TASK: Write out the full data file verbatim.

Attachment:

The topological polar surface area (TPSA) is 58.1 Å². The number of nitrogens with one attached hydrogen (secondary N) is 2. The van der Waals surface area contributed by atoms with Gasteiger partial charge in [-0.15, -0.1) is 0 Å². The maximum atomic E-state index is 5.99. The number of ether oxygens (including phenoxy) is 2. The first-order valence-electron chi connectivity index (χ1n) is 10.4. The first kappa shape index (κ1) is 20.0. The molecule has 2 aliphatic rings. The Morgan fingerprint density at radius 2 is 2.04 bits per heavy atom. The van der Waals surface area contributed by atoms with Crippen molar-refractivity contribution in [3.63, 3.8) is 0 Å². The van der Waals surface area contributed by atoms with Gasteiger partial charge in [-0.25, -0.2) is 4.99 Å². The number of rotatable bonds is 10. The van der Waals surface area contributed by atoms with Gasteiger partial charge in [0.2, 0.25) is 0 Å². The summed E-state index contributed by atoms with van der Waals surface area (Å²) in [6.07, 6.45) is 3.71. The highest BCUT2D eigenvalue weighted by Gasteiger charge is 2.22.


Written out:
The topological polar surface area (TPSA) is 58.1 Å². The number of nitrogens with one attached hydrogen (secondary N) is 2. The van der Waals surface area contributed by atoms with Gasteiger partial charge in [-0.15, -0.1) is 0 Å². The maximum atomic E-state index is 5.99. The number of ether oxygens (including phenoxy) is 2. The first-order valence-electron chi connectivity index (χ1n) is 10.4. The first kappa shape index (κ1) is 20.0. The molecule has 2 aliphatic rings. The Morgan fingerprint density at radius 2 is 2.04 bits per heavy atom. The van der Waals surface area contributed by atoms with Crippen molar-refractivity contribution in [3.63, 3.8) is 0 Å². The van der Waals surface area contributed by atoms with Gasteiger partial charge in [-0.25, -0.2) is 4.99 Å². The number of rotatable bonds is 10. The van der Waals surface area contributed by atoms with Gasteiger partial charge in [0.2, 0.25) is 0 Å². The summed E-state index contributed by atoms with van der Waals surface area (Å²) in [6.07, 6.45) is 3.71. The highest BCUT2D eigenvalue weighted by Gasteiger charge is 2.22.